Murafa was subordinate to the Shargorod subdistrict authorities. The town's military rule was in the hands of a gendarme unit under The Master Sergeant Pastrame. Bribery was the way for the deportees to reach him. His subordinates would patrol the town accompanied by dogs they set against Jews. The town was also headed by Starosta (Ukrainian mayor) Nikita and a Ukrainian militia station.
The Jewish community was led by an elected committee that changed after about a year. The Committee endeavored to organize life in the ghetto concerning public order, social welfare, medical aid, representation before the Romanian and Ukrainian military authorities, and supplying people for forced labor at the demand of these authorities. These people were recruited by the Jewish Police.
The Jewish Community established several welfare institutions, such as a soup kitchen that provided daily meals for about 1400 needy people, a disinfectant facility, and pharmacies. It should be noted that this committee helped absorb 1,000 Ukrainian Jews who escaped the German horror across the Bug River.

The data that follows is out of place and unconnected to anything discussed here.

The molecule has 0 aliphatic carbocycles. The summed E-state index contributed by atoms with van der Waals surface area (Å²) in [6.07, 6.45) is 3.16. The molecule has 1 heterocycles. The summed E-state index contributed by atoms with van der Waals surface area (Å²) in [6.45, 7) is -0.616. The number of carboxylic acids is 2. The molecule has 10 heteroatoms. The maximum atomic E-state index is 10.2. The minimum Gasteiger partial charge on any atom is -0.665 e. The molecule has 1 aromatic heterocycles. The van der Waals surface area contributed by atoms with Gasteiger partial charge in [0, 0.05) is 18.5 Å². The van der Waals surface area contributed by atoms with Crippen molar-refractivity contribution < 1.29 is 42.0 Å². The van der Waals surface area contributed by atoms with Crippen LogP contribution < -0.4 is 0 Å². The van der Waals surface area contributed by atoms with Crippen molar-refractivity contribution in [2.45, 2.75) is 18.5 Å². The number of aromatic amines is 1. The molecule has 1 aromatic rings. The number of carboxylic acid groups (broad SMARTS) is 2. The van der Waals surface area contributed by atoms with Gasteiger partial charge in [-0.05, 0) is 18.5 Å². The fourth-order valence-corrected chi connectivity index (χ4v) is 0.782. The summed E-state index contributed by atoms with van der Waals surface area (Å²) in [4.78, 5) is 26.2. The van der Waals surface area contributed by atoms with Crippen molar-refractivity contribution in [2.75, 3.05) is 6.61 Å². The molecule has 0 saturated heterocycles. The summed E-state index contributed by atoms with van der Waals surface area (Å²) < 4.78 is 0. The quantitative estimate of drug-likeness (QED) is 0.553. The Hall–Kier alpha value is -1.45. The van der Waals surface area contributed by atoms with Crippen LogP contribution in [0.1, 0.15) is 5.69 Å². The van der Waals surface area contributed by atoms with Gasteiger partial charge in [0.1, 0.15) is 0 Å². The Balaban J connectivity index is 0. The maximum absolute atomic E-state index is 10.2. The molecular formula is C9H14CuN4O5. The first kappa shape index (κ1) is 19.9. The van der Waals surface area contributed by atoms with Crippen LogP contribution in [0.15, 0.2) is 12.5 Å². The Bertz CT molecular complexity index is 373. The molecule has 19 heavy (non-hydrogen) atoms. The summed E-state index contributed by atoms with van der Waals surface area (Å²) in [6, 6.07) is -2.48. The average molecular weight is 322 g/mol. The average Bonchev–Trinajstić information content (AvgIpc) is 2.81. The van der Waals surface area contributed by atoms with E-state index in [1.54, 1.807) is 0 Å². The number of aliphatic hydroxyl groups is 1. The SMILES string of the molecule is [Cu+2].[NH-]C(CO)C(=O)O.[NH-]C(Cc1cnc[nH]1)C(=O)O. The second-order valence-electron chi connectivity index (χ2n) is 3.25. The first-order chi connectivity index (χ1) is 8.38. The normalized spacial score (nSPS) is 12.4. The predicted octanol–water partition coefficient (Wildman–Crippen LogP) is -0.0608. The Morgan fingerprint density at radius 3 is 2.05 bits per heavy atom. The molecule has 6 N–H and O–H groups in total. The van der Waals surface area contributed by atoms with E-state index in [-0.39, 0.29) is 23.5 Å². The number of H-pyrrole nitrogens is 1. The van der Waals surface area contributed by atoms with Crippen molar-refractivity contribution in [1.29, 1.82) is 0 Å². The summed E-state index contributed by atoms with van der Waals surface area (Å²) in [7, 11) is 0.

The Jews were forced to work in harsh conditions to clear away the snow in cold of about -30° C, snow that sometimes reached a height of two meters! Everyone was assigned a quota, despite the flawed tools provided for this work. This work also claimed victims, and many people froze their hands and feet. When the snow-work was completed in March 1942, the men were recruited to pave the MurafaYaroshenka (Zhmerynka) road. This work was managed by Koenig, a road engineer from among the Schotz deportees.
To pave the road, the men cut stones in a quarry located a few kilometers from the town. Work at the quarry continued from 6 a.m. to 6 p.m. with an hour's break at noon. At noon, each worker received a bowl of pea soup and 125 grams of bread. At the same time, the workers' family members who remained at home were starving. Some of the Jews in Murafa worked from September to October, gathering tobacco.